I have been extremely lucky in my career in that I have  had people who have worked with me to develop my craft and to help me expand my career. It is so easy for teachers to hole up and “silo” themselves in their classrooms. It is easier to simply teach and go home at the end of the day than it is for us to take risks and network with other teachers to improve our craft. If we simply teach in the four walls of our classroom, though, it does not do our students any kind of service to their learning.

When I network and collaborate with other teachers, I learn how to be a better advocate for learning. When I learn, my students learn.

This is why, ten years ago, I decided to try the Denver Writing Project, an affiliate of the National Writing Project. I knew the experience would be good for me, but I had no idea how good. A mentor of mine, Mark Overmeyer, recommended and encouraged me to apply for this experience. It was an awesome summer of learning with other teachers how to become a better teacher of writing. But I had no idea what it would lead to…

…and for a long time it didn’t lead to anything. But six years later I saw a friend of mine who was a co-director of the Denver Writing Project and told her that I would like to be more involved, but I wasn’t sure how. She told me there was this new thing the project was about to be involved in and that I might be interested. A couple weeks later I had an email from her inviting me to work with other teachers from all over the country on the Literacy Design Collaborative work to help teachers better understand the Common Core State Standards.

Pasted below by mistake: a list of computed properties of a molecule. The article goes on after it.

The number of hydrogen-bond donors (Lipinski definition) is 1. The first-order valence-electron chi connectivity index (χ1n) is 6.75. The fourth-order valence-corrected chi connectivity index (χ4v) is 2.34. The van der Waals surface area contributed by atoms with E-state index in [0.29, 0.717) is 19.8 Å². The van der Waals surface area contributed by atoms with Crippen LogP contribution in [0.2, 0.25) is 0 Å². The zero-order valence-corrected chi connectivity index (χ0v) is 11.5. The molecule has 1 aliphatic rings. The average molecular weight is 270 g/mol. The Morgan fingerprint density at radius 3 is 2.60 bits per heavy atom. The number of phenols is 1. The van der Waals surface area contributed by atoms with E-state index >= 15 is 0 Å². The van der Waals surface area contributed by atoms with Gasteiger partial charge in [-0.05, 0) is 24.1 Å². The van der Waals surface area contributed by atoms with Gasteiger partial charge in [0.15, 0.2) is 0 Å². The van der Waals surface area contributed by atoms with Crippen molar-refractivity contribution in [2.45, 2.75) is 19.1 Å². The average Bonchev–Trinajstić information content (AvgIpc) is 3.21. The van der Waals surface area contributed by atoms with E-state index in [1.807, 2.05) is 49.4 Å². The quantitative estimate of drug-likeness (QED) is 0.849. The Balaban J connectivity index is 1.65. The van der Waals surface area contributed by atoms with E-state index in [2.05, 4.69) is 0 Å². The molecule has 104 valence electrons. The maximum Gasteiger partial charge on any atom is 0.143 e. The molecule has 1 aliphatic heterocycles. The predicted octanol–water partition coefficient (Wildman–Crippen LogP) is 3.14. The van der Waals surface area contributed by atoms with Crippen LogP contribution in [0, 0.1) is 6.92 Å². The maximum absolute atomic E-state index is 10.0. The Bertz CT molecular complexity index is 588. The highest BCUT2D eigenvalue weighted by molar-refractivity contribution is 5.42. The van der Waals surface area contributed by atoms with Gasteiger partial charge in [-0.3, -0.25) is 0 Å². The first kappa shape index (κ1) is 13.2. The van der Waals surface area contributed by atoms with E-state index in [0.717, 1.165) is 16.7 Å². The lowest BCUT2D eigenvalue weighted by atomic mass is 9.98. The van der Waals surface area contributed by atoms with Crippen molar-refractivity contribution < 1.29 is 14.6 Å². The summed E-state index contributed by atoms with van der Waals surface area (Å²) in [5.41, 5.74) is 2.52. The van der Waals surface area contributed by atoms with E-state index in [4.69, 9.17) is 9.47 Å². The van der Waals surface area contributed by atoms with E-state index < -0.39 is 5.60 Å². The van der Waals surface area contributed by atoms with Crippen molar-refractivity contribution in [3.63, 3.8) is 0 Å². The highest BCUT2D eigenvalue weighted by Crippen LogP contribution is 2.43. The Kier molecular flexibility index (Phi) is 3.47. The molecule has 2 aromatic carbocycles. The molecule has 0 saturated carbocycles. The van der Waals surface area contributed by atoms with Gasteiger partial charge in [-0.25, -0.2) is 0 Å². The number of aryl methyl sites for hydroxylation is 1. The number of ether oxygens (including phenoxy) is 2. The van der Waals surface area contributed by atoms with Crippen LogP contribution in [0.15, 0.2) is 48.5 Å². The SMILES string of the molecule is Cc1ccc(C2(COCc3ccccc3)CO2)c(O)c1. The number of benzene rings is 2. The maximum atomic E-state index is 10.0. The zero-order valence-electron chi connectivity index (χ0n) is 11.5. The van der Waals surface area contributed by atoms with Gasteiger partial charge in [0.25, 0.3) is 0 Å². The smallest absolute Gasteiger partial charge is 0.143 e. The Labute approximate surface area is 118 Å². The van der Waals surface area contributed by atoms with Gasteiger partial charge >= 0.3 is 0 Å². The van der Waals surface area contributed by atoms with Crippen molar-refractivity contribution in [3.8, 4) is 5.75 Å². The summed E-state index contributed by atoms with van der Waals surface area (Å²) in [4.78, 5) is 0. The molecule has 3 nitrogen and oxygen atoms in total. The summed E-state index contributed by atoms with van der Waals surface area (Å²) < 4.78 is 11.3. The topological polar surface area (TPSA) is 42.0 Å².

This work helped me understand the power of collaborative thinking partners and their importance in doing the hard work of teaching. Out of this work, I was asked to be a part of the Leadership Team for a group called Assignments Matter, a group working to help teachers from across the country design relevant Tasks that are aligned with the Common Core. This experience has been awesome in that I have witness from a leadership standpoint what happens when smart teachers are placed in a room together. Amazing things happen.

I am realizing that this experience is all about creating spaces for teachers to talk and collaborate. Teachers need time, there is no doubt about it.When we are given time, we can make great things happen. It is my turn to begin passing the torch. I have invited some teachers from my building to come to a training the writing project is doing in May to try to bring some other people into the conversation. Two summers ago a science teacher I really admire did the writing project, and she and I have been working on book studies and presenting at conferences together ever since. Keeping her involved and mentoring her around literacy issues has been a goal of mine.

When we reach out and touch a teacher to help them build relationships with her teachers, we are helping them build their craft. Relationships are not only key in our bonds with students and our ability to help them learn, but with other teachers as well. When we have relationships with other teacher, WE learn.